Back in February, I received a text from my twin brother at Notre Dame that read: “Did you see what Ben Carson said about Obama?” Carson, a former Republican candidate in the 2016 election, suggested that if elected president he might be the first African-American person to hold the position. He said the president was “raised white,” comparing Obama’s middle class upbringing to his rough one as a poor black in Detroit.
These statements struck a chord with my brother and me. As middle class African Americans who grew up in the suburbs, we too were often criticized for being “white”. Growing up, we were often the only two blacks in the grade and were therefore forced to represent the entire black community. Because of that, we had to be very conscious of the way we acted. Whenever someone had a question about blacks, they came to us. Whenever the teacher talked about slavery in history, everyone’s head turned to stare. Whenever anyone said the “n” word in a rap song, everyone awkwardly got quiet if they realized we were standing nearby.
So why, when we were obviously perceived as black among whites, were we white among blacks? There’s such a negative connotation about blacks in the middle class among the black community. Calling someone white is meant to be an insult, as if to shame a young African American for not being one of the 45.8 percent living in poverty. Somehow, because of having a different experience, we’re stripped of our black cards for something out of our control. Many African Americans are quick to condemn the media for representing all blacks as hoodrats, yet that’s what the meaning of “black” has become. The Cosby show was praised for representing a black middle class family in America, yet that same family would be criticized today.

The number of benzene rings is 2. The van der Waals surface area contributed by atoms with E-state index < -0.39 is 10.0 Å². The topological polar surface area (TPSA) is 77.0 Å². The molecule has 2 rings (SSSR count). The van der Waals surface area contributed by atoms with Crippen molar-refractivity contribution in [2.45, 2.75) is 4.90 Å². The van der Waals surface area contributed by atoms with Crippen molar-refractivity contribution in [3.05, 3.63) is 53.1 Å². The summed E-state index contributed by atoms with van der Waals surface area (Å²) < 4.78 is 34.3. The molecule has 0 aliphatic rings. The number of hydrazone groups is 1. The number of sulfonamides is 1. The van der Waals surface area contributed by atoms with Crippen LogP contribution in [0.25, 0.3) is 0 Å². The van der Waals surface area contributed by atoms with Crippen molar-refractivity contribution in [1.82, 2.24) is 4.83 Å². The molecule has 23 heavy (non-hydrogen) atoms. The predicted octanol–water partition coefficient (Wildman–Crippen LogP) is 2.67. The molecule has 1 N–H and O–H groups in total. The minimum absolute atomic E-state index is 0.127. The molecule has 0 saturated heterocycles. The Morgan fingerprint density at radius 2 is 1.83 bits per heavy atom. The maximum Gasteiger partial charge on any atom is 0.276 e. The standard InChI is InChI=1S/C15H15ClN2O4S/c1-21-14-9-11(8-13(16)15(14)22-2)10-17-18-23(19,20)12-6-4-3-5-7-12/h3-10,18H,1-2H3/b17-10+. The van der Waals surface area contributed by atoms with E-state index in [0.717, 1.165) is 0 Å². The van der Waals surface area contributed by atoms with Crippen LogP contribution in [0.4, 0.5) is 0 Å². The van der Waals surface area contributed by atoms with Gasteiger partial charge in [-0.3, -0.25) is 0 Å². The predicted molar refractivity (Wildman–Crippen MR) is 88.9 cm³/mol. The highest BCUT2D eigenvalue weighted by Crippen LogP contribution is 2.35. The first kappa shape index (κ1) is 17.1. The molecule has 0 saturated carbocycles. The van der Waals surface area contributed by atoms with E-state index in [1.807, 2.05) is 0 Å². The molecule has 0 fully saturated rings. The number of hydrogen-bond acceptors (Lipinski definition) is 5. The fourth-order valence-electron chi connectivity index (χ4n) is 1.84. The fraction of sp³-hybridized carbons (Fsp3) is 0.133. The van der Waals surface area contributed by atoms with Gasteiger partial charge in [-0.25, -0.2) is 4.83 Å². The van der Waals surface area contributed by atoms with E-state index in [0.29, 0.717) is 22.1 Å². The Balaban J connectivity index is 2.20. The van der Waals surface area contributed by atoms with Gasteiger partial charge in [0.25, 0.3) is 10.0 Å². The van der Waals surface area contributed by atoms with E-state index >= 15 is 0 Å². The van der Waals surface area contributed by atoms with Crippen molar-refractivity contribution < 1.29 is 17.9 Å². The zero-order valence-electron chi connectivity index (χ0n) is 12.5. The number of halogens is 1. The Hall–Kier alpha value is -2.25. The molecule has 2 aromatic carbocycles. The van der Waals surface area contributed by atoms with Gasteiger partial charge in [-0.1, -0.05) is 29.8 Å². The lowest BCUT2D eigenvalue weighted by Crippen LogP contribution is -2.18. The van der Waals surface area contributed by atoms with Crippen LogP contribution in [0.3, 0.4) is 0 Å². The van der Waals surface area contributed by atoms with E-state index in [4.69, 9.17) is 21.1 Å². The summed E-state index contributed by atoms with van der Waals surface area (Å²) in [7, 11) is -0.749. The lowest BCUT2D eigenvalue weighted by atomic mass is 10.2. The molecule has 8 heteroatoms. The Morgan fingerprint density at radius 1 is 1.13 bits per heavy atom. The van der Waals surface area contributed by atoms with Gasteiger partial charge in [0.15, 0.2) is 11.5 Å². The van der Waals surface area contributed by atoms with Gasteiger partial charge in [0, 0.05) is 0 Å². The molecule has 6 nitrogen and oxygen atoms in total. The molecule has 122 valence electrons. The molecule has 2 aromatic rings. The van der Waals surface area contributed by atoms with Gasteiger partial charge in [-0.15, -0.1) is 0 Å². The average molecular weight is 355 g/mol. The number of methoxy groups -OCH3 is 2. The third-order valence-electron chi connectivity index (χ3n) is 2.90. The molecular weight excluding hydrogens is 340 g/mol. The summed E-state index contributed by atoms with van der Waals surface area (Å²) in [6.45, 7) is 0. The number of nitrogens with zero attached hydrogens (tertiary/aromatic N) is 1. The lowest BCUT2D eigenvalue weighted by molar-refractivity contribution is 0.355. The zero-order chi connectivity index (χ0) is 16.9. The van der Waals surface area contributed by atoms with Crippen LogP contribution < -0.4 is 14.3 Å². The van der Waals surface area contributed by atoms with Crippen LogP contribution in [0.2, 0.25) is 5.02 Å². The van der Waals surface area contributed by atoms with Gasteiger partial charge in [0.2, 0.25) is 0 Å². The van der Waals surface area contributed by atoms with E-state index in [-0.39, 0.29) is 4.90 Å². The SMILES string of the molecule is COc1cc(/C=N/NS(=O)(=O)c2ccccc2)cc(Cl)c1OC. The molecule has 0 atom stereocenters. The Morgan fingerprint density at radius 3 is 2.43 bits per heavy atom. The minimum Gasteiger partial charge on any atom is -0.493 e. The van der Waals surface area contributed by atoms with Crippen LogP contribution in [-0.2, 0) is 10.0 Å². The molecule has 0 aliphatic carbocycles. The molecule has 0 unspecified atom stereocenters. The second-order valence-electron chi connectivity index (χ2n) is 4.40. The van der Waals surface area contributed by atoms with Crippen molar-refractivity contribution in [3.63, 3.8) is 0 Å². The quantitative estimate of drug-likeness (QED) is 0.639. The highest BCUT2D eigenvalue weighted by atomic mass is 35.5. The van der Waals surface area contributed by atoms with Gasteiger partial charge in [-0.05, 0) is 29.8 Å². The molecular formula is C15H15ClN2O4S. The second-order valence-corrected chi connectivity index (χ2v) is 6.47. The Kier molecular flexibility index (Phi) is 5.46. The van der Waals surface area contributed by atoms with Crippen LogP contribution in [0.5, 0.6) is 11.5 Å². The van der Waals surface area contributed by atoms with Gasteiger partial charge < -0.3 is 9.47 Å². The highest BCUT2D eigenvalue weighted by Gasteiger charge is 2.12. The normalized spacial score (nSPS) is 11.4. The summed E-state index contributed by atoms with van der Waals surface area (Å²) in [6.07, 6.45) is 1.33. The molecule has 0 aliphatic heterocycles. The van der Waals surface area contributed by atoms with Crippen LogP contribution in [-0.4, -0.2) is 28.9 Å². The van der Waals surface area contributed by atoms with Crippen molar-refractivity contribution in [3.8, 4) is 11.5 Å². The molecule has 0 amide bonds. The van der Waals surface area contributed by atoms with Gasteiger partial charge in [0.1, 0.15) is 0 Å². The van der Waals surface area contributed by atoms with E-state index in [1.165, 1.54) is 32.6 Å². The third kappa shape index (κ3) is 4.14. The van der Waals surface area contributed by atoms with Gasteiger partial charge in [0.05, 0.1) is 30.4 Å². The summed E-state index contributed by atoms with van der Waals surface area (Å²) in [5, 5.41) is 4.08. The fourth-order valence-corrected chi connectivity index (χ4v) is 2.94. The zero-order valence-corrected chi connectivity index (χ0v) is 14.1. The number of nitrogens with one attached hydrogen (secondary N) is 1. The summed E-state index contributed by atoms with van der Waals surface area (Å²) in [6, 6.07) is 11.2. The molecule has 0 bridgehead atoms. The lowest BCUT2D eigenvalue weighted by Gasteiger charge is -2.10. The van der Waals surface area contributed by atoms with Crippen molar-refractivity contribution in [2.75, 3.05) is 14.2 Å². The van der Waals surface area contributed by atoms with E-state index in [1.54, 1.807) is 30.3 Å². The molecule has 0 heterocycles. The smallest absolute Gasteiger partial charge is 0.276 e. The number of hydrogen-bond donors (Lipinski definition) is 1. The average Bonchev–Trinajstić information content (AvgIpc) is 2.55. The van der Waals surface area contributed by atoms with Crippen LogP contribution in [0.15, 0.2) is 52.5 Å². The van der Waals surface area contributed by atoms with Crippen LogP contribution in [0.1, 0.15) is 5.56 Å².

Carson should not be able to praise Obama for breaking the race barrier in one sentence and criticize him for being white in the next. Obama has never pretended to be from the ghetto, nor has he tried hiding his upbringing. That being said, being middle class doesn’t hinder one’s ability to help those in poverty. Because I grew up in a suburb of Syracuse, I was able to see all the resources and opportunities I had over children in the Syracuse City School District, and that gives me a whole different perspective on why that district is failing. I would have a different idea of what’s missing there then someone who has lived in Syracuse their whole life. In the same way, Obama can and has sympathized with and helped those in poverty. Carson’s idea that Obama hasn’t seen “real racism” is ridiculous. As the first black president, Obama has been forced to deal with all kinds of racism, threats, and opposition.
Because President Obama and I had a similar upbringing, I know that Carson is far from being the only person with the opinion that middle class blacks are “white”. What people don’t realize is how damaging it is to a young black person’s identity to be called white by their own race. Being too black to be white and too white to be black deprives them of a sense of belonging. This type of separation shouldn’t be encouraged within our race.
It’s unfair that some people are born into better situations than others, and that some people have so much and others have so little. But why is this frustration taken out on our own race? African Americans have the highest poverty rate in America, 27.4 percent. Most cities are heavily populated by blacks, having high crime rates and low graduation rates. How as a country can we expect to change that if even the black community is putting out a message that we belong in the ghetto?
All blacks are fighting many of the same battles. No matter where I grew up, I’ll always be seen as black. I’ll always have to work harder for the same jobs. I’ll always have to deal with racism. I’ll be marked with stereotypes that will follow me for the rest of my life. Blacks have to deal with adversity in the middle class as well as in poverty.
As African Americans, we’ve come from slaves who died for our freedom, leaders who marched to desegregate schools, men and women who fought and paved the way for us so that we can have any job we dream of. The reason for upper and middle class blacks in America is because our ancestors struggled for us to have that opportunity. Coming from these ancestors of such strength and resilience is what being black truly means.